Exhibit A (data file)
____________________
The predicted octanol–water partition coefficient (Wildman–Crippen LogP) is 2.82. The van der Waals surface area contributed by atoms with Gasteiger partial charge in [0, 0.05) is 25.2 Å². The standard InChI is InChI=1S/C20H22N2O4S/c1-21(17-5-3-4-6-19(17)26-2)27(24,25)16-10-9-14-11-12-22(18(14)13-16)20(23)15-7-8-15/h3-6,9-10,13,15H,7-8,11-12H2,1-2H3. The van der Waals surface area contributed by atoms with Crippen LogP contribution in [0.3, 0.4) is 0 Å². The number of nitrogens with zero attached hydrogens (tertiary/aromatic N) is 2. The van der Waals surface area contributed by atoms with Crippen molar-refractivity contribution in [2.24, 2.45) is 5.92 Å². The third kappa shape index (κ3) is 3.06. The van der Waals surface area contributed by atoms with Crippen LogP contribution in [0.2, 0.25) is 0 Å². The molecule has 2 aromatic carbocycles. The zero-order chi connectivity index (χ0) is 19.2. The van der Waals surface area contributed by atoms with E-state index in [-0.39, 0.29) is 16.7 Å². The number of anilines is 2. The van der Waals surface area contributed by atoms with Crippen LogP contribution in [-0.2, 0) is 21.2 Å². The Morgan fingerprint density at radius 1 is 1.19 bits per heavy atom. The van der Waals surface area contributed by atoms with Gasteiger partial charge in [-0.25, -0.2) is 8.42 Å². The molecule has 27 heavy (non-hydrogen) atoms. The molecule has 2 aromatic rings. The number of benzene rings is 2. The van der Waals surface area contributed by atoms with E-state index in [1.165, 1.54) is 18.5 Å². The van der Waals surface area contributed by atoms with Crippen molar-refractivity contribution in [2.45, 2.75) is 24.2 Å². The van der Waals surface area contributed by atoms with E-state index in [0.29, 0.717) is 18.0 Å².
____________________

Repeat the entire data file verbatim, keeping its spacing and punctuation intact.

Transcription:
The predicted octanol–water partition coefficient (Wildman–Crippen LogP) is 2.82. The van der Waals surface area contributed by atoms with Gasteiger partial charge in [0, 0.05) is 25.2 Å². The standard InChI is InChI=1S/C20H22N2O4S/c1-21(17-5-3-4-6-19(17)26-2)27(24,25)16-10-9-14-11-12-22(18(14)13-16)20(23)15-7-8-15/h3-6,9-10,13,15H,7-8,11-12H2,1-2H3. The van der Waals surface area contributed by atoms with Crippen LogP contribution in [0.3, 0.4) is 0 Å². The number of nitrogens with zero attached hydrogens (tertiary/aromatic N) is 2. The van der Waals surface area contributed by atoms with Crippen molar-refractivity contribution in [2.24, 2.45) is 5.92 Å². The third kappa shape index (κ3) is 3.06. The van der Waals surface area contributed by atoms with Crippen LogP contribution in [0.2, 0.25) is 0 Å². The molecule has 2 aromatic carbocycles. The zero-order chi connectivity index (χ0) is 19.2. The van der Waals surface area contributed by atoms with E-state index in [-0.39, 0.29) is 16.7 Å². The number of anilines is 2. The van der Waals surface area contributed by atoms with Crippen LogP contribution in [-0.2, 0) is 21.2 Å². The Morgan fingerprint density at radius 1 is 1.19 bits per heavy atom. The van der Waals surface area contributed by atoms with Gasteiger partial charge in [-0.25, -0.2) is 8.42 Å². The molecule has 27 heavy (non-hydrogen) atoms. The molecule has 2 aromatic rings. The number of benzene rings is 2. The van der Waals surface area contributed by atoms with E-state index in [1.165, 1.54) is 18.5 Å². The van der Waals surface area contributed by atoms with Crippen molar-refractivity contribution in [2.45, 2.75) is 24.2 Å². The van der Waals surface area contributed by atoms with E-state index in [0.29, 0.717) is 18.0 Å².